How To Interview For Emotional Intelligence
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It’s a cliché, but it is true: people who are successful in life have high self-esteem. They believe in themselves and their abilities, and use that confidence to accomplish things.
This type of person may talk about how they can’t do something, or don’t know something, but then they realize there’s no reason they shouldn’t be able to – so they go into action to learn what they don’t know.
In fact, one of the reasons why I continually succeed (be it at my job, or in other areas of my life) is because I recognize my own limitations and stay focused on developing skills I am capable of learning.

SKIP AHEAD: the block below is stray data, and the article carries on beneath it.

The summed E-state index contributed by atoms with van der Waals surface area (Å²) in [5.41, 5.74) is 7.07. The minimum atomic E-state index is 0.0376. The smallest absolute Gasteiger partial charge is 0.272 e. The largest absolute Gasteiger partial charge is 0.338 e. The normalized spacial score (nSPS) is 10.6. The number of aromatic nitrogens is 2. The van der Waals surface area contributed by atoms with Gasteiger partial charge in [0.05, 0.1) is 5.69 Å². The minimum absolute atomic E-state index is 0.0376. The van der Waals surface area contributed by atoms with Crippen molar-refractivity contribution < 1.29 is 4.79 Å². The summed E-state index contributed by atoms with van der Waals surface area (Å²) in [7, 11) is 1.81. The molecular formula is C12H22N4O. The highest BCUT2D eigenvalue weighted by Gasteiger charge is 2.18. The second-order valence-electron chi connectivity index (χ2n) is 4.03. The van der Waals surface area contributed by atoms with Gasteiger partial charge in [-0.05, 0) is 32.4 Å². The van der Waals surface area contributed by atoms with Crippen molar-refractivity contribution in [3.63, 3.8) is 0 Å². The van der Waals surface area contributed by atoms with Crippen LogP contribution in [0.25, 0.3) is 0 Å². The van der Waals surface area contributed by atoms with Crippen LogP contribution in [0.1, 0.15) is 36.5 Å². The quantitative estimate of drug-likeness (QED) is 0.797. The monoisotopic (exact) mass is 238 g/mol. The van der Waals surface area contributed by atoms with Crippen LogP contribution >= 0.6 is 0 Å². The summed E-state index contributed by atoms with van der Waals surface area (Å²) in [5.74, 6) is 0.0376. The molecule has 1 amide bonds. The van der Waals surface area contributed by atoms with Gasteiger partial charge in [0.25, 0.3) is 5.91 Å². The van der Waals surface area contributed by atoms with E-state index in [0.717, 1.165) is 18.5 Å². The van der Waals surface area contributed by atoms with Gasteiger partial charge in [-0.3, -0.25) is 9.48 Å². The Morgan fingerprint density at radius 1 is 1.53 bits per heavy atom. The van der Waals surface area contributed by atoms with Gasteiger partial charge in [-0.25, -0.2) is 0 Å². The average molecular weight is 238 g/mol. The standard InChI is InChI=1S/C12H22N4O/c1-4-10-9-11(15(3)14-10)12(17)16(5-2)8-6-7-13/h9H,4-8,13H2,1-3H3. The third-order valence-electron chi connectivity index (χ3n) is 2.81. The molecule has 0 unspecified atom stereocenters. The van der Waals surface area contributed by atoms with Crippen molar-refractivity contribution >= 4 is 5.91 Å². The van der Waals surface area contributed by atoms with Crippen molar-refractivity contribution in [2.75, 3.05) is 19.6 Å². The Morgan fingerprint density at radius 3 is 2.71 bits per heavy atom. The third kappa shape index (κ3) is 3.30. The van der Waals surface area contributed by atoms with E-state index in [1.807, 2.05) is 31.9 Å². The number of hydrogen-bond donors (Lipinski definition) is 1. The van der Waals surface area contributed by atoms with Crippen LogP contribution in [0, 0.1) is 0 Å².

I also keep track of all the things I cannot do, and instead focus on what I can do. By doing this, I prevent myself from getting overwhelmed by the size of my “walls”.
Provide authentic feedback
A recent study found that 65% of employers report having given up interviewing because they could not get enough quality interviews. Why would someone invite you to an interview if they cannot give you meaningful feedback?
Interviews are crucial tools in the career toolbox for several reasons. First, they can be one of the most effective ways to assess emotional intelligence (or lack thereof).
Second, giving honest, clear, and timely feedback is a key part of anyone’s job role. And when it’s done well, it enhances employee performance and motivation.
Third, great interpersonal skills are a highly desirable workplace asset. According to LinkedIn, more than 70 percent of all successful business leaders possess at least some form of social or human capital expertise.